OpenGL in Cocoa

copyright 2001 by T. Gene Davis

One of the exciting things about Mac OS X is its tight integration with popular cutting edge technologies. One of those technologies is OpenGL. OpenGL is a software interface that assists easy and quick development of 2D and 3D images and enviroments. It is used for modeling by engineers and some of the coolest 3D games. It can also be used for more mundane 2D endevours.

Much of a program written in c using the OpenGL interfaces can be ported as is to new platforms. Only the actual window construction and keyboard/mouse events need to be rewritten. This may be defined in a system dependent fashion. GLUT (OpenGL Utility Toolkit) fills in where OpenGL leaves off. GLUT simplifies common tasks like opening windows, listening to keyboard event, listening to mouse events and drawing useful 3D objects, and best yet, does it in a system independent manner. Mac OS X has a GLUT framework and an OpenGL framework. (Again–very cool.)

There are a few hoops to jump through to get OpenGL and GLUT working in a Cocoa application, but after those are learned it isn’t that difficult to use Cocoa for OpenGL work in general. You’ll find that any tutorial or book on OpenGL or Cocoa can take over the training from there. One restriction is that OpenGL is c not java, so if you wish to use OpenGL in a Cocoa-java app, expect to brush up on you JNI.

Who is this tutorial for?

This tutorial is for the poor souls who have already learned some c but not much if any OpenGL, and have tried in vain to find a tutorial on how to learn OpenGL on the newest and greatest operating system — OS X. If you have a brand new shiny book on OpenGL, a mac and no idea on how to get the book and computer to play nice — welcome. This intro to OpenGL on Mac OS X is for you.

What does this tutorial cover?

The object of this tutorial is to give you, the reader, a quick heads up on Mac OS X specific information needed to before you can take advantage of the host of information on OpenGL and GLUT that does not give you any Mac OS X specific help. Lots of reference materials are applicable to OpenGL or GLUT on the Mac, but don’t include the basic platform specific info needed to do their examples. I try to cover all this. It isn’t really much, just not well documented, yet.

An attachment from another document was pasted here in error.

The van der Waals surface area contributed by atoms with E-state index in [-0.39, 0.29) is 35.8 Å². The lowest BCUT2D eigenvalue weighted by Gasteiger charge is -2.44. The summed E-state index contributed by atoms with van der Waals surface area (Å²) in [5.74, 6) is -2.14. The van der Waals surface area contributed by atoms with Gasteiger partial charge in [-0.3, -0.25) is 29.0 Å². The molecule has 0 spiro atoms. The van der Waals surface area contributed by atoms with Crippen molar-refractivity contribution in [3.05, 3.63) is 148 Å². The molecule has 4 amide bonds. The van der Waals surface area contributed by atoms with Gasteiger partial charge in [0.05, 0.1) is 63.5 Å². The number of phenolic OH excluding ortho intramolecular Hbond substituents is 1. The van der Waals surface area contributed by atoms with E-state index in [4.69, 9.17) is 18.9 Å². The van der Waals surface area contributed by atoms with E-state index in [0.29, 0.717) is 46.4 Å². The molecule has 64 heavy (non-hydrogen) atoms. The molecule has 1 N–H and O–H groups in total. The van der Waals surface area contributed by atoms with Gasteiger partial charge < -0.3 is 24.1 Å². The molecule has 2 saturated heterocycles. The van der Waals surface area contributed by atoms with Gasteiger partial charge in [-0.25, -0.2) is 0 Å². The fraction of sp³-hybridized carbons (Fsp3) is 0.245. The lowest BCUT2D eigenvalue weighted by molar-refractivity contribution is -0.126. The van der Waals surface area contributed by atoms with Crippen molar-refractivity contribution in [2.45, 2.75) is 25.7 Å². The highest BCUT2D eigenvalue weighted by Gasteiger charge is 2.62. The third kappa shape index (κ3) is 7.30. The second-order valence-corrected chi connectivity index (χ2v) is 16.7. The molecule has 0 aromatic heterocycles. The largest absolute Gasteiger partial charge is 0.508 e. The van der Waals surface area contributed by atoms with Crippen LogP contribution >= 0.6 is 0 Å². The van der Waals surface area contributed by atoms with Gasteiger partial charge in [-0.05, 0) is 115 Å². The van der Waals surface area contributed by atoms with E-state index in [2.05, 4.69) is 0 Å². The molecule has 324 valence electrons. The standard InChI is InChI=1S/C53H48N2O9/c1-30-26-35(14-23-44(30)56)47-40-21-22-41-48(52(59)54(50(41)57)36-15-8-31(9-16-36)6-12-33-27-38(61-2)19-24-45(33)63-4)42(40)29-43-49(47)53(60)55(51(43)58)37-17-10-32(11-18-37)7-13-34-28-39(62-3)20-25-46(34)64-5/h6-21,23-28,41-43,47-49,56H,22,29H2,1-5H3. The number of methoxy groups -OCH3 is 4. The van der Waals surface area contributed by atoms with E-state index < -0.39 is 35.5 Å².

Setting up Project Builder for OpenGL and/or GLUT

If you wish to create an application using GLUT, start out by creating a new project that is a Standard Tool. Next you need to make sure your Standard Tool (or rather GLUT Standard Tool ; – ) has access to the proper libraries. These libraries are called Frameworks. There are three of them that you will need to start: OpenGL, GLUT and Cocoa.

To import these frameworks select a folder under Groups & Files in the Files tab on the right side of the Project Builder window. Do not select a file. Next go to the menu bar at the top of the screen and select “Project”. Under “Project” you should be able to select “Add Frameworks…”. Select “Add Frameworks…”. You now see a file navigation window. Navigate to “/System/Library/Frameworks/” if you are not already there. Now you see all kinds of folders with the extension “.framework”. These are the frameworks your system has access to. Select the three frameworks that you need and add them to the default target for your project. Again the three frameworks that you need for a GLUT application are: OpenGL.framework, GLUT.framework and Cocoa.framework.

In a GLUT application you will need to either #import <GLUT/glut.h> or #include <GLUT/glut.h>. Everything else is likely to be the same across different platforms, so if you have a book on GLUT, your ready to start using it.